US lawmakers push for universal chargers for smartphones, mobile devices
A trio of U.S. senators is urging support for a universal charging standard for smartphones and mobile devices after the European Union recently agreed on new rules.
In a letter sent Thursday to Commerce Secretary Gina Raimondo, Senators Edward J. Markey and Elizabeth Warren of Massachusetts, and Bernie Sanders of Vermont press for a plan to tackle the lack of a universal charger, which they say creates a financial burden for consumers and creates more electronic waste.
"We cannot allow the consumer electronics industry to prioritize proprietary and inevitably obsolete charging technology over consumer protection and environmental health," reads an excerpt from the letter.
The senators did not specify the type of charging standard Commerce officials should consider as part of the plan.
Lawmakers cite money spent by consumers on various chargers for different products and waste created when obsolete chargers are tossed out as reasons for pushing to require a universal standard.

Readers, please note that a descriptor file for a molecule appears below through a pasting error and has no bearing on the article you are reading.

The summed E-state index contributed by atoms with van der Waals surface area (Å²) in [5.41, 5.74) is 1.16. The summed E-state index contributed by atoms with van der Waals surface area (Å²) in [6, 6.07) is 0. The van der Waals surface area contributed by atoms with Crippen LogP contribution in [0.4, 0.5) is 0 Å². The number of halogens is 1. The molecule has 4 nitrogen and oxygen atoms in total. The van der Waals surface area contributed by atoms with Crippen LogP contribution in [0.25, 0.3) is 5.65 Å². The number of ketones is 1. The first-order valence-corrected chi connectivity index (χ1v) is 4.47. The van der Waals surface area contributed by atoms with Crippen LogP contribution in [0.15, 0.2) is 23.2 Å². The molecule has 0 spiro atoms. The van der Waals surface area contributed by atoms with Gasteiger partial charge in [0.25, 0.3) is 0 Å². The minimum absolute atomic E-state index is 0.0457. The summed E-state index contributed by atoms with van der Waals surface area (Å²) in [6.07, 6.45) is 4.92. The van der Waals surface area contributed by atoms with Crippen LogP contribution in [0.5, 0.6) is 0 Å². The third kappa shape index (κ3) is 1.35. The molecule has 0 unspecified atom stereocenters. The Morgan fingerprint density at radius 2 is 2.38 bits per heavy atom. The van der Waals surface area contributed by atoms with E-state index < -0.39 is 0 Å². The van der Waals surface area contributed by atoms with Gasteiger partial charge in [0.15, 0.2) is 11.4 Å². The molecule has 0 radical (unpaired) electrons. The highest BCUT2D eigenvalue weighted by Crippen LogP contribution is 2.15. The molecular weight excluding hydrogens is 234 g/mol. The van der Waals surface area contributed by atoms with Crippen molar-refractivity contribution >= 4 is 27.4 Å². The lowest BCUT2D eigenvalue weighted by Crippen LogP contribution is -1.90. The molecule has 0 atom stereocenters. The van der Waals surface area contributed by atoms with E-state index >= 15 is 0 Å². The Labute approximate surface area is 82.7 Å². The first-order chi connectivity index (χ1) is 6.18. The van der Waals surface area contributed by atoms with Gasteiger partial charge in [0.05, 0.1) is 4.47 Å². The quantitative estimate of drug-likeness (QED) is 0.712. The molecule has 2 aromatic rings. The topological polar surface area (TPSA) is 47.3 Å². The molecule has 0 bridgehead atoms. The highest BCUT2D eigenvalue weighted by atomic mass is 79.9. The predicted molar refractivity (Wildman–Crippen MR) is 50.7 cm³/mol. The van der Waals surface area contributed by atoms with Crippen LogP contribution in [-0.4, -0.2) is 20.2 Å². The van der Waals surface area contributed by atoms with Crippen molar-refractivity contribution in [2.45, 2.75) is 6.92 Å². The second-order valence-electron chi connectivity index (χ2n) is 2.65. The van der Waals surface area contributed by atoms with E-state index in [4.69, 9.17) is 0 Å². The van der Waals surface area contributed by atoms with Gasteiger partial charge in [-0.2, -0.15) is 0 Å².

Last week, the EU agreed to rules which will take effect by fall 2024, which would allow consumers to only use a USB Type-C cable to recharge small and medium-sized portable electronics.
The rules cover smartphones, tablets, earbuds, headphones and portable speakers, among others.
More devices have shifted to USB-C to recharge, but one of the most popular portable devices, the iPhone, still uses Apple's exclusive Lightning connector to recharge. The standard is also used on iPads and AirPods.
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